Consuming fine chocolate is not just a simple indulgence but also a sensory experience. It lets you enjoy the varying tastes, textures, and aromas of fine chocolate. Chocolate or cacao offers distinctive flavor properties. Whether you are new to fine chocolate or a long-time fine chocolate consumer, this guide should help you understand the chocolate’s flavor profiles:
Unique Flavor Profiles
The best flavor profiles of chocolate or cacao come out because of the balance of astringency and bitterness as well as the presence of an enjoyable cocoa aroma. Also, this profile has to do with the chocolate’s delicate notes like floral, fruity, caramel, herbal, or spicy. Chocolate with the least desirable profile is one that shows processing or raw material defects like the use of ammonia, artificial vanillin, putrid and more. The best chocolate like Lamontagne Chocolate should have a unique mouthfeel. It should not be sticky, unpleasant, or waxy. It must feature creamy, smooth melting properties which let its flavor gradually process in the mouth.
What Impacts the Flavor?
There are a lot of factors which impact the flavor profile of fine chocolate such as processing, origin, the skill of the chocolatier, and variety. Cacao has three varieties: Trinitario (hybrid), Forastero (commodity), and Criollo (exceptional). But, it is essential to allow the chocolate and cacao to speak for themselves. They should be assessed based on a tasting sheet instead of their name.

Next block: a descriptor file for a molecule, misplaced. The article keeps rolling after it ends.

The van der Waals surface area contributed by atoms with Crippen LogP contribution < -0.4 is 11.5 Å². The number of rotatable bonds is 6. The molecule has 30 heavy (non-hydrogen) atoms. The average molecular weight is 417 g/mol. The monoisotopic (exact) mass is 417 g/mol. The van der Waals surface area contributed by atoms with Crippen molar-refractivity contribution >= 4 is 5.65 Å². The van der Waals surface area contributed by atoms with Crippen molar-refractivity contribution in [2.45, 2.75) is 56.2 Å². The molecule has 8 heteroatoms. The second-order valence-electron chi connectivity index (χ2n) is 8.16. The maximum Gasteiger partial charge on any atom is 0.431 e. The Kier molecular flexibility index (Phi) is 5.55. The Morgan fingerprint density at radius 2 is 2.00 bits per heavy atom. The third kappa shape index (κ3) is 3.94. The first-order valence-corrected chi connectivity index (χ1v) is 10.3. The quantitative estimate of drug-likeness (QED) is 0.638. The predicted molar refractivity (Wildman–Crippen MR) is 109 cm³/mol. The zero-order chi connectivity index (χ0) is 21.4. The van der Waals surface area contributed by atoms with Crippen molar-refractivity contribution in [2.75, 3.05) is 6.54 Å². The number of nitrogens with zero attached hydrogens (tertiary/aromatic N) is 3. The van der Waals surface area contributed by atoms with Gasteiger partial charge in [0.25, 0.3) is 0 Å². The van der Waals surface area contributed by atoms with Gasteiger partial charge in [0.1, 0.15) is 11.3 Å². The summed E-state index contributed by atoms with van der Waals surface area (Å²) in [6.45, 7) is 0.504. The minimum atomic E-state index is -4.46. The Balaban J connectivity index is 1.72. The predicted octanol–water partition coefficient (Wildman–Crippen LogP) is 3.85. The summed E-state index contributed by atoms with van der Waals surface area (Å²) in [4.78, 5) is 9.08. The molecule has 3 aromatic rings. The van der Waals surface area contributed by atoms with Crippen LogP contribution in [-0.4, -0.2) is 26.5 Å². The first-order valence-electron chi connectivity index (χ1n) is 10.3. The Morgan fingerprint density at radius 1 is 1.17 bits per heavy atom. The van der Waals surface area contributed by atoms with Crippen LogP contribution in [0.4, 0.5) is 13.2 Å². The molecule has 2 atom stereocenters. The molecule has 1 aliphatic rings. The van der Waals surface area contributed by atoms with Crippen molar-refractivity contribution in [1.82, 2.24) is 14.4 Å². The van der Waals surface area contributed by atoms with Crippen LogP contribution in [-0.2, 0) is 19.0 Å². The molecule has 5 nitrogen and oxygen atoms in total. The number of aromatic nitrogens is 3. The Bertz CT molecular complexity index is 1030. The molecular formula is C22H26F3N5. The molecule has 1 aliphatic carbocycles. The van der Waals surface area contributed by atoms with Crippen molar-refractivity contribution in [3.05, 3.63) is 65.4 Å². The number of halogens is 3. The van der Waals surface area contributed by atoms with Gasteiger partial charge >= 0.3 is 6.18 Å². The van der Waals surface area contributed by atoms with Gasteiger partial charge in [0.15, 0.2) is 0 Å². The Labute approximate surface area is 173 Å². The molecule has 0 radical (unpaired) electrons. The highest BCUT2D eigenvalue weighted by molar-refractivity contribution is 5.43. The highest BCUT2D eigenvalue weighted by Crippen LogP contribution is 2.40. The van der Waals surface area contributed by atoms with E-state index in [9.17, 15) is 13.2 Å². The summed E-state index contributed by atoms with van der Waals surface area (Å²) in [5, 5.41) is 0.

In terms of the processing, the roasting will impact the aroma compounds and conching affects mouthfeel. As with coffee, learning more about cacao lets you realize the story behind it.
When Tasting Cacao
When it comes to tasting chocolate, choose grocery store chocolates you like and know well as your references and look for other chocolates to compare them with. Consider tasting along various lines such as comparing chocolates of the same percentage from various makers, compare dark milk or milk chocolates, comparing chocolates of the same origin from those with different origins, and more. The idea here is to sample and paying attention to what you are tasting. Consider how chocolate smells, its mouthfeel and the notes. Make sure you do the tasting in comfortable and quiet conditions to make sure your senses are not distracted. Before you taste the chocolate, check out the finish and color, smell the aromas, and listen to the snap. Taste the flavor of the chocolate and consider it feels in your mouth.